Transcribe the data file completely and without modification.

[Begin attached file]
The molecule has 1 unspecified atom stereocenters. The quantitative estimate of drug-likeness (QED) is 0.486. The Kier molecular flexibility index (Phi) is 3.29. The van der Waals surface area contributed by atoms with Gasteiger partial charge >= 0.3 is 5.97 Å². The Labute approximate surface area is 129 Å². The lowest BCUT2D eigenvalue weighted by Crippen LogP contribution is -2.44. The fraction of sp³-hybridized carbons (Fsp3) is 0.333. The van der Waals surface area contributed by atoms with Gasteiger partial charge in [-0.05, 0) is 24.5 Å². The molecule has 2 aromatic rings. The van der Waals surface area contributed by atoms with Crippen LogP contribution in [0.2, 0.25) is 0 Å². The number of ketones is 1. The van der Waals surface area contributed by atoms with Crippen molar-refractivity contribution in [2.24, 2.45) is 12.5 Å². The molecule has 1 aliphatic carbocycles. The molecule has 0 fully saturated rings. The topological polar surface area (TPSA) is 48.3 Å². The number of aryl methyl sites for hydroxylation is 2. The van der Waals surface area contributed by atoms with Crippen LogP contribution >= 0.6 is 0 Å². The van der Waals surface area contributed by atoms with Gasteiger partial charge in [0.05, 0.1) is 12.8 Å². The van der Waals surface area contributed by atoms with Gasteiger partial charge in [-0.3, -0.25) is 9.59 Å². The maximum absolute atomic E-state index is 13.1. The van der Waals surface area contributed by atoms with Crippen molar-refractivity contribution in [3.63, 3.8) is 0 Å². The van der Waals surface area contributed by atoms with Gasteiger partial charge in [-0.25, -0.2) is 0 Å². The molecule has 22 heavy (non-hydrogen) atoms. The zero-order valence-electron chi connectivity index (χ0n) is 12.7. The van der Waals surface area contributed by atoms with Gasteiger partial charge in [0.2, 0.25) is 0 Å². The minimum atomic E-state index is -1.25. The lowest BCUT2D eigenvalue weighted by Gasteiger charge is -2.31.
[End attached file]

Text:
The molecule has 1 unspecified atom stereocenters. The quantitative estimate of drug-likeness (QED) is 0.486. The Kier molecular flexibility index (Phi) is 3.29. The van der Waals surface area contributed by atoms with Gasteiger partial charge >= 0.3 is 5.97 Å². The Labute approximate surface area is 129 Å². The lowest BCUT2D eigenvalue weighted by Crippen LogP contribution is -2.44. The fraction of sp³-hybridized carbons (Fsp3) is 0.333. The van der Waals surface area contributed by atoms with Gasteiger partial charge in [-0.05, 0) is 24.5 Å². The molecule has 2 aromatic rings. The van der Waals surface area contributed by atoms with Crippen LogP contribution in [0.2, 0.25) is 0 Å². The number of ketones is 1. The van der Waals surface area contributed by atoms with Crippen molar-refractivity contribution in [2.24, 2.45) is 12.5 Å². The molecule has 1 aliphatic carbocycles. The molecule has 0 fully saturated rings. The topological polar surface area (TPSA) is 48.3 Å². The number of aryl methyl sites for hydroxylation is 2. The van der Waals surface area contributed by atoms with Crippen LogP contribution >= 0.6 is 0 Å². The van der Waals surface area contributed by atoms with Gasteiger partial charge in [0.05, 0.1) is 12.8 Å². The van der Waals surface area contributed by atoms with Gasteiger partial charge in [-0.3, -0.25) is 9.59 Å². The maximum absolute atomic E-state index is 13.1. The van der Waals surface area contributed by atoms with Crippen molar-refractivity contribution in [3.63, 3.8) is 0 Å². The van der Waals surface area contributed by atoms with Gasteiger partial charge in [-0.25, -0.2) is 0 Å². The molecule has 22 heavy (non-hydrogen) atoms. The zero-order valence-electron chi connectivity index (χ0n) is 12.7. The van der Waals surface area contributed by atoms with Gasteiger partial charge in [0.2, 0.25) is 0 Å². The minimum atomic E-state index is -1.25. The lowest BCUT2D eigenvalue weighted by Gasteiger charge is -2.31.